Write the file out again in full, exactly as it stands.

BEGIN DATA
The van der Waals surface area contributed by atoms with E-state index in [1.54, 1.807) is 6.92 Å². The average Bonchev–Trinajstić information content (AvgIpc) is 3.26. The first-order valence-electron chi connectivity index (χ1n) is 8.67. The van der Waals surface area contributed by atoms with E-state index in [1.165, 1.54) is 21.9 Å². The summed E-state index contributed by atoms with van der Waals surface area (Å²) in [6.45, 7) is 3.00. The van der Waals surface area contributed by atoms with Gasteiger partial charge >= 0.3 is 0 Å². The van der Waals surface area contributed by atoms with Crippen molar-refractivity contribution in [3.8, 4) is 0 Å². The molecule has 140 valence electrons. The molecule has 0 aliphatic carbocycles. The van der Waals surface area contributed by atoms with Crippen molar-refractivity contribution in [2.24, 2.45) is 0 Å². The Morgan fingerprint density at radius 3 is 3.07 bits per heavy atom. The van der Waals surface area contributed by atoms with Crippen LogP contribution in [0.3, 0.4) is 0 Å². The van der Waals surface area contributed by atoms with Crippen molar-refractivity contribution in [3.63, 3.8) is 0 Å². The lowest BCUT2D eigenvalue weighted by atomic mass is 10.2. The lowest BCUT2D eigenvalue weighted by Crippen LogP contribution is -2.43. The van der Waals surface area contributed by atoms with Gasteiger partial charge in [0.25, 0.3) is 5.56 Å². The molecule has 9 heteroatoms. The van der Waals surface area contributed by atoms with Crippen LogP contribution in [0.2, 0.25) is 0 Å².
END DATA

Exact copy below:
The van der Waals surface area contributed by atoms with E-state index in [1.54, 1.807) is 6.92 Å². The average Bonchev–Trinajstić information content (AvgIpc) is 3.26. The first-order valence-electron chi connectivity index (χ1n) is 8.67. The van der Waals surface area contributed by atoms with E-state index in [1.165, 1.54) is 21.9 Å². The summed E-state index contributed by atoms with van der Waals surface area (Å²) in [6.45, 7) is 3.00. The van der Waals surface area contributed by atoms with Gasteiger partial charge >= 0.3 is 0 Å². The van der Waals surface area contributed by atoms with Crippen molar-refractivity contribution in [3.8, 4) is 0 Å². The molecule has 140 valence electrons. The molecule has 0 aliphatic carbocycles. The van der Waals surface area contributed by atoms with Crippen molar-refractivity contribution in [2.24, 2.45) is 0 Å². The Morgan fingerprint density at radius 3 is 3.07 bits per heavy atom. The van der Waals surface area contributed by atoms with Crippen LogP contribution in [0.3, 0.4) is 0 Å². The van der Waals surface area contributed by atoms with Crippen molar-refractivity contribution in [3.63, 3.8) is 0 Å². The lowest BCUT2D eigenvalue weighted by atomic mass is 10.2. The lowest BCUT2D eigenvalue weighted by Crippen LogP contribution is -2.43. The van der Waals surface area contributed by atoms with Gasteiger partial charge in [0.25, 0.3) is 5.56 Å². The molecule has 9 heteroatoms. The van der Waals surface area contributed by atoms with Crippen LogP contribution in [0.2, 0.25) is 0 Å².